Arsen K. Melikov
Angui Li
Risto Kosonen
Xianting Li
International Centre for Indoor Environment and Energy, Department of Civil Engineering, Technical University of Denmark, Denmark
School of Building Services Science and Engineering, Xi’an University of Architecture and Technology, Xi’an, China
Department of Mechanical Engineering, School of Engineering, Aalto University, Espoo, Finland
Beijing Key Laboratory of Indoor Air Quality Evaluation and Control, Department of Building Science, School of Architecture, Tsinghua University, Beijing, China


Zhang Lin
Guangyu Cao
Bin Yang
Division of Building Science and Technology, City University of Hong Kong, China
Department of Energy and Process, Norwegian University of Science and Technology, Trondheim, Norway
School of Building Services Science and Engineering, Xi’an University of Architecture and Technology, Xi’an, China


The primary goal of room ventilation is to provide occupants with clean air for breathing. In this process, the distribution of the supplied clean air in spaces is of major importance. Occupant targeted ventilation, presented in this article, is the next, natural step in the development of room air distribution practice.

Keywords: advanced ventilation, air distribution, inhaled air quality, infection probability, design

Present ventilation practice

At present total volume air distribution (TVAD), primarily mixing ventilation, is most commonly applied in practice. This ventilation is also known as ventilation by dilution. The goal is to mix as completely as possible the supplied clean air with the polluted and most often warm room air and to obtain uniform temperature, humidity and contaminant distribution in the occupied zone of rooms. However, the strategy of TVAD is inefficient. Clean and cool air is supplied far from occupants, typically from diffusers located on the ceiling and is mixed with room air. The supply air becomes warm and polluted and possibly contains infectious agents exhaled by respiration activities of sick people before it reaches the occupants. The air distribution pattern of mixing ventilation enhances the transport of pollution generated outside of the occupied zone (e.g., from wall surfaces, etc.) into the occupied zone (Figure 1). Complex interactions of supplied ventilation flow, thermal plumes from occupants and buoyancy flows from cold/warm objects and surfaces (walls, windows) determine temperature, velocity and contaminant distribution in spaces. These interactions have a large impact on indoor air quality. However, it is difficult to control the interactions because they depend on the strength and changes in time of the heat loads distribution, the characteristics of the supplied air jets in their fully developed region (which are not easy to control), etc.

Figure 1. Mixing ventilation. Pollution generated by building materials and office equipment is mixed with the supplied clean air, transported to occupied zone and inhaled by occupants.

Design aimed at a uniform temperature and velocity in the occupied zone does not respond to the large differences between occupants with regard to the preferred environment. Therefore, occupants report often dissatisfaction with the indoor air quality and thermal conditions, though the recommendation prescribed in the indoor climate standards are met. The supply of large amounts of clean and cool air are needed to maintain temperature and pollution concentration at acceptable levels in the entire space (including unoccupied areas) leading to increased energy consumption and use of large and costly air handling and ducting systems. Flexibility in space use, which is an important requirement in many office buildings, hospitals, etc., is curtailed. Once installed, air supply devices can be difficult to reposition (except for some floor diffusers) in order to generate proper air distribution after the furniture layout is changed.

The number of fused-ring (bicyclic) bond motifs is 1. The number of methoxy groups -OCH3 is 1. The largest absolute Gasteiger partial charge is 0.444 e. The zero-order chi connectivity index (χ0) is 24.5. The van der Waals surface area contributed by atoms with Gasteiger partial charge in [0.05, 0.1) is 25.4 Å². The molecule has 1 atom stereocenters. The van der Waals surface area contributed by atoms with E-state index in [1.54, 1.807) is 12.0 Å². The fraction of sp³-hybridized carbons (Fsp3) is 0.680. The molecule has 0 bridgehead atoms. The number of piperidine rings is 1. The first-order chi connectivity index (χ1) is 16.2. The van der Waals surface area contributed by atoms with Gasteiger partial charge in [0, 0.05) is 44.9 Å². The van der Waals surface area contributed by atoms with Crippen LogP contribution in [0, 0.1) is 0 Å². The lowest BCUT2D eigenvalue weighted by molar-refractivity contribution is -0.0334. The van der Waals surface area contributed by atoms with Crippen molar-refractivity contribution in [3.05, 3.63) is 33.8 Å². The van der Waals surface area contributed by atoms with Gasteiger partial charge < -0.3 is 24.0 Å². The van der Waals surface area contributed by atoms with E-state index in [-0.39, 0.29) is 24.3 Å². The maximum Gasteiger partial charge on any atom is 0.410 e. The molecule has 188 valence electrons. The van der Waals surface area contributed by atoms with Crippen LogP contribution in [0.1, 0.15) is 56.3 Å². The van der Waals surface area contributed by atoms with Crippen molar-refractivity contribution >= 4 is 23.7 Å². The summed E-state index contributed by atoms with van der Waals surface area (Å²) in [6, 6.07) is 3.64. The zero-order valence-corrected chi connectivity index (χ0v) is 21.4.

The stated above disadvantages of mixing ventilation call for the need to develop new ventilation methods able to provide a better indoor environment for occupants at reduced energy consumption. At the same time, the methods should provide efficient and smart control and flexibility in space use. Occupant targeted ventilation has the potential to fulfil these requirements.

Occupant targeted ventilation: advanced air distribution

Occupant targeted ventilation (OTV) is based on the occupant centred principle with advanced clean air distribution [1]. The existing practice of air conditioning and air transportation is applied during the design. The OTV focuses on two important elements – health and comfort for individual and group occupants and non-uniform air distribution. Efficient control of the air distribution is an important advantage of targeted ventilation. OTV can be implemented in different spaces in hospital facilities, public buildings, shops, schools, etc. Two examples of OTV, namely localized chilled beam [2] and wall-attached ventilation [3] are shown in Figure 2. The performance of other designs and applications of OTV have been studied and reported in the literature: stratum ventilation [4], protected zone ventilation [5], personalized ventilation [6], localized combined radiant and convective microenvironment systems [7], etc.